Our over-worked NHS, overcrowded schools, and dwindling public funds were all under threat (The fact that immigration provided a positive net rise to GDP was ignored). It was not even considered for a moment that since immigration didn’t cause those problems, stopping or curbing immigration is not necessarily the solution. Immigration is not the source of housing, health care or education shortages.
Refugees – where has all the compassion gone?
Refugees suffer greater prejudice when the “anti-immigration” xenophobes comes out. Readers of the tabloids get swept up in the negativity towards refugees when the writers deliberately blur the lines. The irony is that the lack of understanding, and lack of empathy, is totally unjustified. The education system in the UK has included teaching and learning about immigration, refugees and asylum, so anyone who claims not to know, or claims that the differentiation doesn’t matter is, by definition, ignorant.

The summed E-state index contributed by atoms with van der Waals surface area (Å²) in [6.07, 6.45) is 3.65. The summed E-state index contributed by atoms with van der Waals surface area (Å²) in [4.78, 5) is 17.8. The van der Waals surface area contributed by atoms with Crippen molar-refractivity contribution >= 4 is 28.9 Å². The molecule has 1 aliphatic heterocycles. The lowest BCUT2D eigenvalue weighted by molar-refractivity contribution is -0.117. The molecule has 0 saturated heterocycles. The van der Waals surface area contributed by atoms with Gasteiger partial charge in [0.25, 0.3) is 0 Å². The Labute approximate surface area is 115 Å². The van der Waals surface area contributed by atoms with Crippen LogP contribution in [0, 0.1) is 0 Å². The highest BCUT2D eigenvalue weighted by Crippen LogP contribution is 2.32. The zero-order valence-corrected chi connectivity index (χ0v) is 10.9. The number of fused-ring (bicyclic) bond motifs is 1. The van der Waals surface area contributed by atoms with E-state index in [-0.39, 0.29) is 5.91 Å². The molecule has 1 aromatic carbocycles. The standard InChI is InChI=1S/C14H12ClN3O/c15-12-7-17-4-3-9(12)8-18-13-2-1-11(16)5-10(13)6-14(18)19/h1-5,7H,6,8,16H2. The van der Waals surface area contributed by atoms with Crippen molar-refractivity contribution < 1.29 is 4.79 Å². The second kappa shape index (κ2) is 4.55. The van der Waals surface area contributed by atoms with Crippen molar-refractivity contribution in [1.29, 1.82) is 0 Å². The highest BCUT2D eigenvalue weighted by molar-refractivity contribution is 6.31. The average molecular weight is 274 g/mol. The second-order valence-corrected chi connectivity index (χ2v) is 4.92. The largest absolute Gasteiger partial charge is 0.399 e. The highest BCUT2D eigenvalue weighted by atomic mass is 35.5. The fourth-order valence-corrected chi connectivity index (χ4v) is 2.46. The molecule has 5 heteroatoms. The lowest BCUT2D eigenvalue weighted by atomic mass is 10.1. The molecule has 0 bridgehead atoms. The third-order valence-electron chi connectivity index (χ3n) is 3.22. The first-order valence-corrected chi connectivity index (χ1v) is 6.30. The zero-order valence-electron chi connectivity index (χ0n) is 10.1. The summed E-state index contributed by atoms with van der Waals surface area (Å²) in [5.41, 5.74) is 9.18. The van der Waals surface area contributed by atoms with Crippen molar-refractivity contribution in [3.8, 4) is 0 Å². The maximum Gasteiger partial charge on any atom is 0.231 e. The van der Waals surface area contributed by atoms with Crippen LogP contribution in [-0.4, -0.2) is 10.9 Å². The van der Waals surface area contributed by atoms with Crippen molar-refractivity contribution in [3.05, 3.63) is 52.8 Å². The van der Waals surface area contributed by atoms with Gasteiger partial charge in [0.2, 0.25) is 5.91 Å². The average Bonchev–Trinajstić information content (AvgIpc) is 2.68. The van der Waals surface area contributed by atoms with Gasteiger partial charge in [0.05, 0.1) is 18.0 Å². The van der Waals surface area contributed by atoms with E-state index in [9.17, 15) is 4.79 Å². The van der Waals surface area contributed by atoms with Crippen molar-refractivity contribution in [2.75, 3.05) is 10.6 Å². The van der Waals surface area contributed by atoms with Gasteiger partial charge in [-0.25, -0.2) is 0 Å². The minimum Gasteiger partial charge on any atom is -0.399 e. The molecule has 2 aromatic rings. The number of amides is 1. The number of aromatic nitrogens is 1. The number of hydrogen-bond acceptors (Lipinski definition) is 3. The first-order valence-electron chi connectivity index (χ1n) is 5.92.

So let’s be clear – a refugee is someone who has been forced to leave their home because it can no longer provide that safety they need. It is too easy to get swept away by political narratives and forget the refugees are terrified people force to flee their homes. It is too easy to bemoan why they run to the UK for help and claim that all the want is handouts. All they want is “help.” Yes, of course there are those who come to the country dishonestly under the cover of the refugees. But do we not also have criminals bulging at the seams of our own prisons? Do we not have home-grown fraudsters who cheat and steal from us, too?